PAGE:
mTOR Inhibition and Clinical Transplantation: Liver

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Abstract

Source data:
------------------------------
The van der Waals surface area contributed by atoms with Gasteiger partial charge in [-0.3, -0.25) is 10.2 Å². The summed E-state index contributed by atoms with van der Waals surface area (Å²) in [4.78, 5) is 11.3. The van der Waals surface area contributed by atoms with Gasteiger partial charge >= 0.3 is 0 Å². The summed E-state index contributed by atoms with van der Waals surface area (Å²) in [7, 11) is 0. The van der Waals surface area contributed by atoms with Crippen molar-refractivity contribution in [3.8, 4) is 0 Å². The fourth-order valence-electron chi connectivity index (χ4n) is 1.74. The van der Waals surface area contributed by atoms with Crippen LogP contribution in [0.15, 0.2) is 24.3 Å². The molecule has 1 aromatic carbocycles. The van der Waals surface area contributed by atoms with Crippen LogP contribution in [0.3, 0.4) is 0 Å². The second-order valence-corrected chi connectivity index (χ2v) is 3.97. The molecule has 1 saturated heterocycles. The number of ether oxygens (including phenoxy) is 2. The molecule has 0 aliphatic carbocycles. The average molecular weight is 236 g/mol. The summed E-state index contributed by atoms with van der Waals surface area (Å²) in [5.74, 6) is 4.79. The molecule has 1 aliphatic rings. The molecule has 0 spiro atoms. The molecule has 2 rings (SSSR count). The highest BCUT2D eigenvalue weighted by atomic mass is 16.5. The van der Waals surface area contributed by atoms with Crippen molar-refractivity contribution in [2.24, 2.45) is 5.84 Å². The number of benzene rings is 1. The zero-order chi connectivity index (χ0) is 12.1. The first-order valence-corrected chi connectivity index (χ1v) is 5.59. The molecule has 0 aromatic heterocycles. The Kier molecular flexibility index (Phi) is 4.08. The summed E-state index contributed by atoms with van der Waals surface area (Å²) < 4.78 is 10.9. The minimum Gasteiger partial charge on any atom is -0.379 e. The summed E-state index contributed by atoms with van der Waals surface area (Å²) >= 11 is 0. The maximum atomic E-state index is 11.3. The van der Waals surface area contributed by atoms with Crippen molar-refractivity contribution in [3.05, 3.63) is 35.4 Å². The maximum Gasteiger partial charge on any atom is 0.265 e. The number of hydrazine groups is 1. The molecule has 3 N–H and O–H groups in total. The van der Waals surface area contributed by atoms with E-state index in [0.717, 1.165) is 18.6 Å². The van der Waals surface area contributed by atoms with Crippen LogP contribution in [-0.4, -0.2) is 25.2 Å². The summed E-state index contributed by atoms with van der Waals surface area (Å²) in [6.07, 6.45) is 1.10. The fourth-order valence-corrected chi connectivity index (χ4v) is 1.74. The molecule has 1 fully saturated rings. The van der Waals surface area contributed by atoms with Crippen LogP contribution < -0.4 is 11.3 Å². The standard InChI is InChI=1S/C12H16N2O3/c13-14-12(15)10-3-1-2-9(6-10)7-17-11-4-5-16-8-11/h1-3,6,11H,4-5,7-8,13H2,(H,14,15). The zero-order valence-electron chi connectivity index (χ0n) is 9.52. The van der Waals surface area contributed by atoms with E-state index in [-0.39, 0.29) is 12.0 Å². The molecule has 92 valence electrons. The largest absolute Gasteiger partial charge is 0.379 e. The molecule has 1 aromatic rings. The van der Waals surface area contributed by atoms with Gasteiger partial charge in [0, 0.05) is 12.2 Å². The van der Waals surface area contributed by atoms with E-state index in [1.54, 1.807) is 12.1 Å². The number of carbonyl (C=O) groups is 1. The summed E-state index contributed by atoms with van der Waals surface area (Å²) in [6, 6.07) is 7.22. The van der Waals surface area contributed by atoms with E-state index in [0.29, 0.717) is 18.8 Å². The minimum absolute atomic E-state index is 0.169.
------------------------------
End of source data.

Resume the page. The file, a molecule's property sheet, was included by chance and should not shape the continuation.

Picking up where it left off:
The evidence base concerning use of mammalian target of rapamycin (mTOR) inhibitor therapy after liver transplantation is evolving rapidly, clarifying their benefits and disadvantages in different clinical scenarios. The H2304 trial showed that starting everolimus at 1 month posttransplant, with reduced tacrolimus, achieves a sustained improvement in renal function versus standard tacrolimus-based therapy, with at least equivalent immunosuppressive efficacy. Randomized studies evaluating early discontinuation of calcineurin inhibitor (CNI) therapy after introduction of an mTOR inhibitor consistently demonstrated a substantial improvement in renal function versus standard CNI therapy. However, concomitant mycophenolic acid is advisable to avoid an increase in mild biopsy-proven acute rejection, and induction with an interleukin-2 receptor antagonist may also be helpful. High-quality robust data regarding prevention of posttransplant malignancies under mTOR inhibitors is lacking in liver transplantation, although there are some indications of benefit. In maintenance patients, robust data are limited regarding mTOR inhibitor initiation in response to deteriorating renal function or other indications but late conversion (>1 year) appears ineffective. Rates of mTOR inhibitor discontinuation due to adverse events are high, affecting at least a quarter of patients. In conclusion, the evidence base for use of mTOR inhibitors early posttransplant to support CNI reduction now convincingly demonstrates a renal advantage, but adequate adjunctive immunosuppression is essential to preserve efficacy.

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